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Musical Monday: One in a Million (1936)

It’s no secret that the Hollywood Comet loves musicals.
In 2010, I revealed I had seen 400 movie musicals over the course of eight years. Now that number is over 500. To celebrate and share this musical love, here is my weekly feature about musicals.

one-in-a-million-sonja-henie-1936-everettThis week’s musical:
One In A Million” (1936)–Musical #478

Studio:
20th Century Fox

Director:
Sidney Lanfield

Starring:
Sonja Henie, Don Ameche, Adolph Menjou, Jean Hersholt, Ned Sparks, June Wilkins, the Ritz Brothers

Plot:
Tad Spencer (Menjou) is broke and takes his female band (including his wife) to the Swiss Alps. They come to an inn run by Henriech Muller (Hersholt) and his daughter Greta (Henie). Greta is a figure skater training for the Winter Olympics. Henriech lost out on a figure skating medal in 1908 and has been training his daughter as a skater. Tad sees dollar signs when he see her skate and wants him in her act. The only problem is Greta is being paid for a nightclub act would hurt her amateur standing in the games. Bob Harris (Ameche) and his photographer Danny Simpson (Sparks), also arrives at the hotel to investigate a fire that may have been an assassination attempt.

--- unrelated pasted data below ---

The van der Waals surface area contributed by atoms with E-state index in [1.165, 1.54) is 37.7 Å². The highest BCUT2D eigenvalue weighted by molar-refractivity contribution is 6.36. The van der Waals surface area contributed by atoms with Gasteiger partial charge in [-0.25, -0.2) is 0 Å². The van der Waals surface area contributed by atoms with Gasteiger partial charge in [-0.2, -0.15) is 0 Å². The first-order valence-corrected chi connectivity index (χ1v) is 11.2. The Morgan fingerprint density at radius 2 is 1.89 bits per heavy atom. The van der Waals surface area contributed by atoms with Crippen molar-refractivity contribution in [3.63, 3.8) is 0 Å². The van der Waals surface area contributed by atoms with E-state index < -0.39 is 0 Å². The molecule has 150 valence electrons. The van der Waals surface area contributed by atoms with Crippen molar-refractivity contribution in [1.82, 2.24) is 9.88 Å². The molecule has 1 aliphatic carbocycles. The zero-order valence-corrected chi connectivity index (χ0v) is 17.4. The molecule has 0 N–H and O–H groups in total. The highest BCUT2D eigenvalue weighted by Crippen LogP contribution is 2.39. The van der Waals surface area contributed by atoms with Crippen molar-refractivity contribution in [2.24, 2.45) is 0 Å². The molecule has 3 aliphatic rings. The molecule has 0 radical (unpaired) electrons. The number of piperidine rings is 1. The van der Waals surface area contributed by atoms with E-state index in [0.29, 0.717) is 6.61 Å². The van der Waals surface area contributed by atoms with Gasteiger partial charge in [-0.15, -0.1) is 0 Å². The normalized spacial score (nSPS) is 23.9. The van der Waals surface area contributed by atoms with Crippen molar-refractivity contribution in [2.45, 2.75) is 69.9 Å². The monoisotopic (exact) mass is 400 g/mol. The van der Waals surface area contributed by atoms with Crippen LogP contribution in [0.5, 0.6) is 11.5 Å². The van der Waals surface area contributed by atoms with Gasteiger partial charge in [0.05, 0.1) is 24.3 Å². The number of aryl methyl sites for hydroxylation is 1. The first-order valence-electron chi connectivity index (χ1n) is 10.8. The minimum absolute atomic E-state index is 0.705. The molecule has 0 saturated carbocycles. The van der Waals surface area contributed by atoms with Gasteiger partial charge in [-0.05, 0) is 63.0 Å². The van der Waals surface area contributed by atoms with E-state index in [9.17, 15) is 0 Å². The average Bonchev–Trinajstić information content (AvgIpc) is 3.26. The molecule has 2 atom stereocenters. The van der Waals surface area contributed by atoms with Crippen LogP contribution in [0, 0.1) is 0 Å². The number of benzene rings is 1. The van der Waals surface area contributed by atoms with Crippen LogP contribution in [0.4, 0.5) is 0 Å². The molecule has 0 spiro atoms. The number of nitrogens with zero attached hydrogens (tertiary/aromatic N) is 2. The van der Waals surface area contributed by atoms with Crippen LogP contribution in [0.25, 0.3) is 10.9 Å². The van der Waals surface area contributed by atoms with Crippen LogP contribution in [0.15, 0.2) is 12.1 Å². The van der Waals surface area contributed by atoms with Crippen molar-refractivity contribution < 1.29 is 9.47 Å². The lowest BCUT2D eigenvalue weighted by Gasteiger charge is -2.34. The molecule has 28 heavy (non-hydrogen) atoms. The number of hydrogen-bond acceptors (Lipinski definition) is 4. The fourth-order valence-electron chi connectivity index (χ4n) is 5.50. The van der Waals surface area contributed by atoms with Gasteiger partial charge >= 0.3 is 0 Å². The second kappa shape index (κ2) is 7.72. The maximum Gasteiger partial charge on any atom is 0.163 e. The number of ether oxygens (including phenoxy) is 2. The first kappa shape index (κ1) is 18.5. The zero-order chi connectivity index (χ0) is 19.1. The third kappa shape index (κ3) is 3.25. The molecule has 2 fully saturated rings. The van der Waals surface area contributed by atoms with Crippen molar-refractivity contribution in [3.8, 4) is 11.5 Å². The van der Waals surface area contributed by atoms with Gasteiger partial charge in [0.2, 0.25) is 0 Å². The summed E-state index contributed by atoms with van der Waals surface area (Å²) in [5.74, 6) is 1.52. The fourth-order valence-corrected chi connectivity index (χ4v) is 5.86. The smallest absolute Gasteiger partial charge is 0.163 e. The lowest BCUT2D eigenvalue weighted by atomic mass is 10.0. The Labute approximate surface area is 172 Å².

Trivia:
-First film of Olympic figure skater medalist Sonja Henie.
-The film features footage from the 1936 Winter Olympics. Henie won her won her third consecutive gold medal in woman’s figure skating at the 1936 games in Bavaria, Germany.
-After winning three gold medals a the Olympics in 1928, 1932 and 1936, Henie was signed to 20th Century Fox for this film and “Thin Ice.” In his memos, studio head Darryl F. Zanuck wrote to give the Norwegian skater “as little and as simple dialogue” and “give her only questions and answers; questions which are questions, answers which are direct statement.” He picked this script for Henie, because it had very few acting scenes, according to Memo from Darryl F. Zanuck: The Golden Years at Twentieth Century Fox.